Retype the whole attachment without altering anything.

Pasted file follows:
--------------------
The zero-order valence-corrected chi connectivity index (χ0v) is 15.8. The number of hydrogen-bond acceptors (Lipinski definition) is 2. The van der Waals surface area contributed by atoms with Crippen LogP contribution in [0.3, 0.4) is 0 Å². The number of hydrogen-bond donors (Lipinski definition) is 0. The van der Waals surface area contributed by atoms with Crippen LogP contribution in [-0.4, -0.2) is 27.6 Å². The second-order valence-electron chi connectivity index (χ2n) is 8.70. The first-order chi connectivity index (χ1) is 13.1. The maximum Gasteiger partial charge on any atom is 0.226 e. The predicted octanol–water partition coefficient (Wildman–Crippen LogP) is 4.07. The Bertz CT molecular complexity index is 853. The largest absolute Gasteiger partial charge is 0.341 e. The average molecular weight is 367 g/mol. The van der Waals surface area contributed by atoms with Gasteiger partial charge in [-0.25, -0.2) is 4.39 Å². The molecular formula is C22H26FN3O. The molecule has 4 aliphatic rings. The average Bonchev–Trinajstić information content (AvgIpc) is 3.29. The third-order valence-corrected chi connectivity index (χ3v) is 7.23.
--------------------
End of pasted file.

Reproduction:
The zero-order valence-corrected chi connectivity index (χ0v) is 15.8. The number of hydrogen-bond acceptors (Lipinski definition) is 2. The van der Waals surface area contributed by atoms with Crippen LogP contribution in [0.3, 0.4) is 0 Å². The number of hydrogen-bond donors (Lipinski definition) is 0. The van der Waals surface area contributed by atoms with Crippen LogP contribution in [-0.4, -0.2) is 27.6 Å². The second-order valence-electron chi connectivity index (χ2n) is 8.70. The first-order chi connectivity index (χ1) is 13.1. The maximum Gasteiger partial charge on any atom is 0.226 e. The predicted octanol–water partition coefficient (Wildman–Crippen LogP) is 4.07. The Bertz CT molecular complexity index is 853. The largest absolute Gasteiger partial charge is 0.341 e. The average molecular weight is 367 g/mol. The van der Waals surface area contributed by atoms with Gasteiger partial charge in [-0.25, -0.2) is 4.39 Å². The molecular formula is C22H26FN3O. The molecule has 4 aliphatic rings. The average Bonchev–Trinajstić information content (AvgIpc) is 3.29. The third-order valence-corrected chi connectivity index (χ3v) is 7.23.